Shipping companies plan to reduce capacity if demand falls

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diving letter:

  • Shipping companies are planning to increase empty runs to counteract weaker demand and falling volumes.
  • Maersk, Matson and Zim reported in Q3 results that they are poised to reduce capacity given lower demand. Maersk has already taken around 15% of capacity from the Pacific and Asia-Europe trade lanes, CEO Søren Skou said this month.
  • According to Chairman and CEO Matthew Cox, Matson foresees challenges for the transpacific trade route over the next two quarters as more shippers divert cargo away from the West Coast. “We expect further cuts and planned changes to meet the lower demand,” he said.

Dive insight:

Demand has dropped significantly as customers shifted cargo away from the west coast, Ali Ashraf, director of ocean products at CH Robinson, told Supply Chain Dive in an email. Ashraf expects airlines to move between 17% and 20% of their capacity to the West Coast in the fourth quarter to accommodate slower demand and lower fares.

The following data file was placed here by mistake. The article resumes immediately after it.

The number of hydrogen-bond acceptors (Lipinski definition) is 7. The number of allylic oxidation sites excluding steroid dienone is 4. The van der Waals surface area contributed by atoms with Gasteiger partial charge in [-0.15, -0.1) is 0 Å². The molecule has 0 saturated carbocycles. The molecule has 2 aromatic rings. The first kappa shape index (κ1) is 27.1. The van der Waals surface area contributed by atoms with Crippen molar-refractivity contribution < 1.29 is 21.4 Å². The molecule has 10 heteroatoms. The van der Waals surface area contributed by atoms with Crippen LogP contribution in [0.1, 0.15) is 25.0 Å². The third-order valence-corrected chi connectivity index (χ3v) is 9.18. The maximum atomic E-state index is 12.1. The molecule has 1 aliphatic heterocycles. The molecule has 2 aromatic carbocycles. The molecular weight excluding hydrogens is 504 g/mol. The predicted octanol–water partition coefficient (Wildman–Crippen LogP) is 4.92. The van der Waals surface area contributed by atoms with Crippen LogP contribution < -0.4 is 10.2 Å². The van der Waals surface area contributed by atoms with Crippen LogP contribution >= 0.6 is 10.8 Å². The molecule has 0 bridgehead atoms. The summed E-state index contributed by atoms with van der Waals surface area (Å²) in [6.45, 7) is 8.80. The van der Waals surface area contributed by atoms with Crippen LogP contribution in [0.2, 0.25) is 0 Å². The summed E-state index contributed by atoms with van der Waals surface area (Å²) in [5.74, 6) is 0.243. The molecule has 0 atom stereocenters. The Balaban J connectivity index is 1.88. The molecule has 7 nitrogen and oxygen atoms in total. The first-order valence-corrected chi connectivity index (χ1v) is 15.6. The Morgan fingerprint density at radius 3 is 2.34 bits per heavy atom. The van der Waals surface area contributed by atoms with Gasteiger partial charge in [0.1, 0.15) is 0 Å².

It is common for freight forwarders to reduce capacity after the peak retail season. This year, however, the peak season took place in the summer as retailers ordered earlier to avoid delays. As a result, “we are likely to see more empty runs now than in previous years, especially compared to the last two years,” Ashraf said.

Consulting firm Sea-Intelligence said in a Nov. 11 report, “The number of empty runs on the transpacific has increased dramatically.” Airlines added 34 empty runs on the west coast of Asia-North America and 16 on the east coast of Asia-North America.

Demand is an important factor in the allocation of capacity by shipping companies.

It’s cheaper for a shipping company to use a ship at 100% capacity than it is, so run it with less. “We would never drive two ships at 50%, but always one ship at 100%, because we can simply save enormous costs,” said Rolf Habben Jansen, CEO of Hapag-Lloyd, when announcing the results for the third quarter.

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